Sunday, August 30, 2009

Creative Book Report Ideas

Book Report Sandwiches
1. On the top slice of "bread," write the title and the author of the book .
2. On the "lettuce" write a brief summary of the book.
3. Write about the main character on the "tomato slice."
4. On the "mayonnaise," describe the book's setting.
5. Share the book's climax on the "swiss cheese."
6. On the "ham slice," describe the plot.
7. On the "bottom piece of bread," draw a favorite scene from the story.

Write a Letter to the Author
After reading a book, share your reactions to the book in a letter written to its author. If a student writes to an author who is still alive, they could actually mail the letter.

Thumbs Up, Thumbs Down
Each student writes a review of the book he or she just finished reading -- in the style of a movie review. The student concludes by awarding a thumbs up or thumbs down on the book. This activity could be even more fun if two students read the same book. They could plan a lively interaction, like movie critics, about the book!

Ten Facts
Create a "Ten Facts About [book title]" sheet that lists ten facts he or she learned from reading the book. The facts, written in complete sentences, must include details the student didn't know before reading the book.

Script It!
Write a movie script for a favorite scene in a book just read. At the top of the script, the student can assign real-life TV or movie stars to play each role. The student might also work with classmates to perform the favorite scene.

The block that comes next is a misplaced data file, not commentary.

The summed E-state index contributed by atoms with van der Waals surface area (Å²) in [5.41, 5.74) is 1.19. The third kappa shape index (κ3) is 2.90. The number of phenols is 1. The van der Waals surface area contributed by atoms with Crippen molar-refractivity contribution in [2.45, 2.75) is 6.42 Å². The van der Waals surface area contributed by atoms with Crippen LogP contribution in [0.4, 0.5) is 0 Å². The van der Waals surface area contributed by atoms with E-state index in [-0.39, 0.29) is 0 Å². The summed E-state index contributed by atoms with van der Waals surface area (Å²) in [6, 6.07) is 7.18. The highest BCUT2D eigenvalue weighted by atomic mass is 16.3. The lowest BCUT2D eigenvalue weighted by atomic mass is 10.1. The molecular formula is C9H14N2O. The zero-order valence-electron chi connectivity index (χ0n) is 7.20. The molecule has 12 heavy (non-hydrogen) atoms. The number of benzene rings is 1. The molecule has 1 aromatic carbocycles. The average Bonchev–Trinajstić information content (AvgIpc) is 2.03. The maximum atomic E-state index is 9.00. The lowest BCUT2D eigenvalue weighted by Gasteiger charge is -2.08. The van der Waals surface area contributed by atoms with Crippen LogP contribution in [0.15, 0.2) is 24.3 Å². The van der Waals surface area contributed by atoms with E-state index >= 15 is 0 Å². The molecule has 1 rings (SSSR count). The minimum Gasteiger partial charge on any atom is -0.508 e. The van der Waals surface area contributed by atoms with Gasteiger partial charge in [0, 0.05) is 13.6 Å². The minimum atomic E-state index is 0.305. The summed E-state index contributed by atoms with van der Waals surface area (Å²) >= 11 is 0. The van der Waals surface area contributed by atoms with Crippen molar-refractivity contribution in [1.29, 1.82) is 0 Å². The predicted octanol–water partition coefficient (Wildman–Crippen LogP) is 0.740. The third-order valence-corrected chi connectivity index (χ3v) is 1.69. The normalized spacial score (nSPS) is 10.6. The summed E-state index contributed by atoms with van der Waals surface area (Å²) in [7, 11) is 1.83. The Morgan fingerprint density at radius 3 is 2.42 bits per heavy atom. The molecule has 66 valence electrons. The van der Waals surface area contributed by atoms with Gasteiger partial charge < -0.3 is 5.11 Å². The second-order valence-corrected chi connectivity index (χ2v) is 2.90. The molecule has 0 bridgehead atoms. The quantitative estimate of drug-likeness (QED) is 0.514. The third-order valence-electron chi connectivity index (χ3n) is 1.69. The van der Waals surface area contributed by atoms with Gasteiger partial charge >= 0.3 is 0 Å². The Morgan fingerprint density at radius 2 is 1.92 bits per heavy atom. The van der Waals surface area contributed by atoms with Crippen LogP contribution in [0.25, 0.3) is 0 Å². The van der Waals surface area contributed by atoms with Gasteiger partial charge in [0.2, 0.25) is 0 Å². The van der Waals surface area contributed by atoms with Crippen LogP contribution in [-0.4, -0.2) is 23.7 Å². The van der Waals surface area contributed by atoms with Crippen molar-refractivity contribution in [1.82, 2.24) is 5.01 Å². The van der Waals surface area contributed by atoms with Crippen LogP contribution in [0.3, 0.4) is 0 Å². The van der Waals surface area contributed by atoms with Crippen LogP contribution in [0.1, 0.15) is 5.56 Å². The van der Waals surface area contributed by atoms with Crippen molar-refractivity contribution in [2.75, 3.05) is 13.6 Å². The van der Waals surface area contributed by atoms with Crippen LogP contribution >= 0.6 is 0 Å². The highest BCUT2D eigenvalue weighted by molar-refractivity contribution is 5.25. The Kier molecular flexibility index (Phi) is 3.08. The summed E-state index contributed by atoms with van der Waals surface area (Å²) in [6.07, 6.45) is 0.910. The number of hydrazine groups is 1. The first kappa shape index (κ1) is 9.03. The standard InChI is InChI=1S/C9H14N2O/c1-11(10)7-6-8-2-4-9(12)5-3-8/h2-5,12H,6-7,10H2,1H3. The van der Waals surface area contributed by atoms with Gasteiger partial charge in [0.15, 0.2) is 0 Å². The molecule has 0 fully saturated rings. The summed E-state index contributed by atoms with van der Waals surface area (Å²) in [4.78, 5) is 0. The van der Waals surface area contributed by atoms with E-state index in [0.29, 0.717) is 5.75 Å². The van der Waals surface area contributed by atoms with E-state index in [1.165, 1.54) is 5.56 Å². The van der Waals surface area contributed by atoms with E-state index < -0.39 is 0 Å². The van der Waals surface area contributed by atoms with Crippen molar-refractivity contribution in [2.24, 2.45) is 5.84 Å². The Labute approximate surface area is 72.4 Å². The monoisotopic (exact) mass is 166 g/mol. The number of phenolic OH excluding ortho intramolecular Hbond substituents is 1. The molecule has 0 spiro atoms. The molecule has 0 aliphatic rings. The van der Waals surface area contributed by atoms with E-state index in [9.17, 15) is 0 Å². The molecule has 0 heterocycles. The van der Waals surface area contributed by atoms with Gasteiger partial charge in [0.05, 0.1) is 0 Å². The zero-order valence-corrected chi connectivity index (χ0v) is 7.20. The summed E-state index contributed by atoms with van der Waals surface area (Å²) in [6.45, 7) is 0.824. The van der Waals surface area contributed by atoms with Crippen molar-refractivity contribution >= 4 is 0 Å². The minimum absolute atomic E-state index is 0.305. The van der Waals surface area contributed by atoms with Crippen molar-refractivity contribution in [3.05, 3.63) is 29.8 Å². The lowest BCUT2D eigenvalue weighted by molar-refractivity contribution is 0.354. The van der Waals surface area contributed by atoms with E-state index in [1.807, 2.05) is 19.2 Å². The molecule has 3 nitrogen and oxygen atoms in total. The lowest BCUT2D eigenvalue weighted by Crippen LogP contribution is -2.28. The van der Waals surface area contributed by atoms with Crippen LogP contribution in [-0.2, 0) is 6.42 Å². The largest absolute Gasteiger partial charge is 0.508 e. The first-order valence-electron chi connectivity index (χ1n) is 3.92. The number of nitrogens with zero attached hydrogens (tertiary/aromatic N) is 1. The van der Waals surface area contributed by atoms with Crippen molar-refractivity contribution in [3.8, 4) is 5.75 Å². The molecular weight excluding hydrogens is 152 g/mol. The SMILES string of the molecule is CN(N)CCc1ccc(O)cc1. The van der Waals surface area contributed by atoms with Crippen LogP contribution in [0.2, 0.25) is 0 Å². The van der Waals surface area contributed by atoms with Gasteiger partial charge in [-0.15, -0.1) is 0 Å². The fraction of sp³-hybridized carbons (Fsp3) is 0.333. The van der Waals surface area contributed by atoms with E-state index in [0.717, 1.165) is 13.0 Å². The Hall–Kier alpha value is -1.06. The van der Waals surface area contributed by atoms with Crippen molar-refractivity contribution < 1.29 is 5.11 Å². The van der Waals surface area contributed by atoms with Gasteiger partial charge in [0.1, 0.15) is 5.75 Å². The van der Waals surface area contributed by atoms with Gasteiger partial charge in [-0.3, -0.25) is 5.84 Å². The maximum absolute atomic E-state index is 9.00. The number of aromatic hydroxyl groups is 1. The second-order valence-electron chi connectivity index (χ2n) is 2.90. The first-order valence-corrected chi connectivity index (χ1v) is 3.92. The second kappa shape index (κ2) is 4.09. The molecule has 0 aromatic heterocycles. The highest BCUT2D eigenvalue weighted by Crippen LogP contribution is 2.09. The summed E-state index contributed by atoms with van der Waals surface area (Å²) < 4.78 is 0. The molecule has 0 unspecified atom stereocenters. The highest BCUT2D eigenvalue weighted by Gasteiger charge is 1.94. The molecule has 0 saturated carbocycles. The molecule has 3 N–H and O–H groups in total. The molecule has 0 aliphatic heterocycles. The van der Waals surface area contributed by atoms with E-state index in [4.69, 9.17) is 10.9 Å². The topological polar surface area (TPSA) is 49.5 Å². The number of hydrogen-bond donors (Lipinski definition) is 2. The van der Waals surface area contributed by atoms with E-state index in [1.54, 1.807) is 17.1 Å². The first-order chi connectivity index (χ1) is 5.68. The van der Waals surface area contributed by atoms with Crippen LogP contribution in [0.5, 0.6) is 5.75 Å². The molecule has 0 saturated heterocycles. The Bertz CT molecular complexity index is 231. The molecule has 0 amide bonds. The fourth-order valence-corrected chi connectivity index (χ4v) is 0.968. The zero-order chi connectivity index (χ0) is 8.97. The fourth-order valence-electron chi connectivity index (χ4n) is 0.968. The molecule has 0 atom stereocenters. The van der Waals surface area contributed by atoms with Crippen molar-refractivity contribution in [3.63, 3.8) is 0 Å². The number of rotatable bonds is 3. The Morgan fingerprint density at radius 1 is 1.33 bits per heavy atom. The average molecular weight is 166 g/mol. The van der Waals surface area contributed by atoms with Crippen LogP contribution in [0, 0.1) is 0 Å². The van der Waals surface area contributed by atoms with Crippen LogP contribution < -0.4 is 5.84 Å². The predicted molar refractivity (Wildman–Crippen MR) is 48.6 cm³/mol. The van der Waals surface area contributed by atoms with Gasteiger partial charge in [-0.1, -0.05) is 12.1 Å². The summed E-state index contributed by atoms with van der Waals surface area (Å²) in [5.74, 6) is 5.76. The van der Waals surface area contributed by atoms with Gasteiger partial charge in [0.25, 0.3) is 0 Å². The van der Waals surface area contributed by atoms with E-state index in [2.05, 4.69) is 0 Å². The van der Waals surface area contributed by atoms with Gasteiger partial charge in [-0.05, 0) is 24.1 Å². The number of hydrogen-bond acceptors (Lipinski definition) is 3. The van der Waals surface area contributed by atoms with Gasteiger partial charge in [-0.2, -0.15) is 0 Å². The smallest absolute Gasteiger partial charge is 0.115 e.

Using 30 index cards, create a Concentration-style game related to a book just finished. Choose 14 things, characters, or events that played a part in the book and creates two cards that have identical pictures of each of those things. The two remaining cards are marked Wild Card! The student turns all 30 cards facedown and mixes them up. Each student can choose a partner with whom to play according to the rules of Concentration.

What Did You Learn?

Each student writes a summary of what he or she learned from a book just completed. The summary might include factual information, something learned about people in general, or something the student learned about himself or herself.

Book In a Container... Bag, Envelope, Oatmeal box, Etc.
(Any container will do)

The Outside:
Choose any container for your book project. You may choose any container that suits your needs or theme of your book (manila envelop, paper bag, plastic bag, can with a cover, box, or any other container that you can imagine. Be creative!) Decorate the container with details appropriate to the book. We should know something about the book by examining the outside. Be sure your name and title of book are labeled.

The Inside:
The inside of the container should include materials and activities pertaining to the book.
1. Questions - Write 10 questions that could be answered by reading the book that you have chosen to read for this assignment. Five of the questions should be easier questions with answers that are obvious simply by reading the book. Five of the questions should be harder questions with answers that require more thinking.

2. Vocabulary - A ten word glossary of unfamiliar words from the book and a short definition for each word. Each word needs to be used in a new meaningful sentence.

3. Other - Five items that depict the story in some way. These items may be actual items.

Literature Elements:
The following elements must be presented and labeled somewhere in your project:
1. Setting(s)
2. Character(s)
3. Conflict(s) External or Internal
4. Climax
5. Resolution

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